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Home Team

Bob Putnam, Rodney Page, Laura Keeley, Matt Baker, John C. Cotey, Joey Knight

Are club teams hurting high school sports?

2

October

I had a good chat with Land O’Lakes boys soccer coach Mark Pearson for the story in today’s paper on how the changed club calendar will affect high school rosters. He made two good points we couldn’t include in today’s paper but are worth raising:

1. The goal for the top club teams is to develop players who will become professionals in that system. For example, the New York Red Bulls’ club team wants to groom players who will play for the MLS team in a few years. It’s like minor league baseball.

And for the top few players, it’s great. They get all sorts of training and a tie-in to a professional team. Pretty sweet.

But what about the rest? Let’s say a club has 18 players on its roster, and let’s say half become professional soccer plays. That means nine don’t.

“He’s never gonna get there,” Pearson said. “He’s just making up the numbers.”

That’s fine, I’d argue, if the player knows that beforehand. But most players assume they’re one of the nine lucky ones. By focusing on that, they’ll miss chances to be seen by some college coaches at high school games. Some players on elite clubs get big heads. They presume they’ll play for an NCAA power, so they’ll turn down opportunities at smaller schools – and by the time they realize Indiana isn’t calling, it’s too late.

2. If a player focuses on club soccer, that means he’s not playing high school soccer. That eliminates some of the fun. You don’t get to represent your school (or community). You don’t get to play with your friends, at practice and in games. And your friends in Land O’Lakes who will come watch you play Sunlake on Friday night might not drive to Clearwater (or Bradenton, or Atlanta, or wherever) to watch you play club ball. 

“If you give that up, they don’t get to see that, either,” Pearson said. “There’s something to be said for playing for your school.”

Soccer isn’t the only sport facing this issue. Basketball (high school vs. AAU) has battled it. Travel baseball and softball teams aren’t going away.

What do you think? Are club sports hurting or helping high school sports? 

[Last modified: Thursday, November 1, 2012 12:21am]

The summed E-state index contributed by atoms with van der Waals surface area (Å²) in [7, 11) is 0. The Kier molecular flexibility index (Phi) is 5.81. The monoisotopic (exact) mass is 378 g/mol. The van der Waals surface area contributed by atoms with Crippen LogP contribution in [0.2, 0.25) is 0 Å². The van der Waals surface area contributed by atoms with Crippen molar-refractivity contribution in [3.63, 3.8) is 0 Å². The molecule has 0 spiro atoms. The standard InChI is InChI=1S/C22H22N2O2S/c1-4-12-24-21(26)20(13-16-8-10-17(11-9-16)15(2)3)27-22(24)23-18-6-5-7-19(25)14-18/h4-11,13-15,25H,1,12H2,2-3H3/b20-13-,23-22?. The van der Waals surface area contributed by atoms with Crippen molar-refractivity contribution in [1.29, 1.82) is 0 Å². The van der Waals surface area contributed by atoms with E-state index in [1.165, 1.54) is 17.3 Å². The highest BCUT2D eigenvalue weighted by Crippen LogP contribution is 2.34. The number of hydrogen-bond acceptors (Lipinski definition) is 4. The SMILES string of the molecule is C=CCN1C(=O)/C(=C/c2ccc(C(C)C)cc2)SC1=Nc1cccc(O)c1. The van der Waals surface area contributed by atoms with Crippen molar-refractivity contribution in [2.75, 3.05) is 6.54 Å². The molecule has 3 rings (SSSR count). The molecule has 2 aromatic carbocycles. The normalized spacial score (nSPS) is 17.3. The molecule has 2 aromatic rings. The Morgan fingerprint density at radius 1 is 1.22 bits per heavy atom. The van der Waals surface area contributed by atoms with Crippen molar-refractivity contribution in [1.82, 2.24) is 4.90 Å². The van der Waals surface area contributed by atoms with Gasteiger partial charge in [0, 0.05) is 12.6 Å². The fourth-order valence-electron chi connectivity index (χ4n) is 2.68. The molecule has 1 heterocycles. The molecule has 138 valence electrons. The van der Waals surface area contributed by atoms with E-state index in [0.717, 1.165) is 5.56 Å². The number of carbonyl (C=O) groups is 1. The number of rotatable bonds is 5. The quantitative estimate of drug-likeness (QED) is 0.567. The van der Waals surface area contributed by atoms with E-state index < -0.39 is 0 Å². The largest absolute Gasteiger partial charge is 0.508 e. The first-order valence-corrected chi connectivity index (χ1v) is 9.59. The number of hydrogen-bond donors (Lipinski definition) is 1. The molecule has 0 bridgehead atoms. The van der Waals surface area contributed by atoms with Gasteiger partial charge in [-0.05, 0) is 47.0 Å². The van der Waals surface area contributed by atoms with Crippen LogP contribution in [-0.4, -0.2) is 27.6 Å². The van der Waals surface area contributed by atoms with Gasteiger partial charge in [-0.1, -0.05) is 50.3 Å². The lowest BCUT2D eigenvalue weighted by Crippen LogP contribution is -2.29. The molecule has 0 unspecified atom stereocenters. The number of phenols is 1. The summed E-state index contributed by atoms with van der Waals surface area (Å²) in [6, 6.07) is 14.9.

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Home Team

Bob Putnam, Rodney Page, Laura Keeley, Matt Baker, John C. Cotey, Joey Knight

Are club teams hurting high school sports?

2

October

I had a good chat with Land O’Lakes boys soccer coach Mark Pearson for the story in today’s paper on how the changed club calendar will affect high school rosters. He made two good points we couldn’t include in today’s paper but are worth raising:

1. The goal for the top club teams is to develop players who will become professionals in that system. For example, the New York Red Bulls’ club team wants to groom players who will play for the MLS team in a few years. It’s like minor league baseball.

And for the top few players, it’s great. They get all sorts of training and a tie-in to a professional team. Pretty sweet.

But what about the rest? Let’s say a club has 18 players on its roster, and let’s say half become professional soccer plays. That means nine don’t.

“He’s never gonna get there,” Pearson said. “He’s just making up the numbers.”

That’s fine, I’d argue, if the player knows that beforehand. But most players assume they’re one of the nine lucky ones. By focusing on that, they’ll miss chances to be seen by some college coaches at high school games. Some players on elite clubs get big heads. They presume they’ll play for an NCAA power, so they’ll turn down opportunities at smaller schools – and by the time they realize Indiana isn’t calling, it’s too late.

2. If a player focuses on club soccer, that means he’s not playing high school soccer. That eliminates some of the fun. You don’t get to represent your school (or community). You don’t get to play with your friends, at practice and in games. And your friends in Land O’Lakes who will come watch you play Sunlake on Friday night might not drive to Clearwater (or Bradenton, or Atlanta, or wherever) to watch you play club ball. 

“If you give that up, they don’t get to see that, either,” Pearson said. “There’s something to be said for playing for your school.”

Soccer isn’t the only sport facing this issue. Basketball (high school vs. AAU) has battled it. Travel baseball and softball teams aren’t going away.

What do you think? Are club sports hurting or helping high school sports? 

[Last modified: Thursday, November 1, 2012 12:21am]

    

Join the discussion: Click to view comments, add yours

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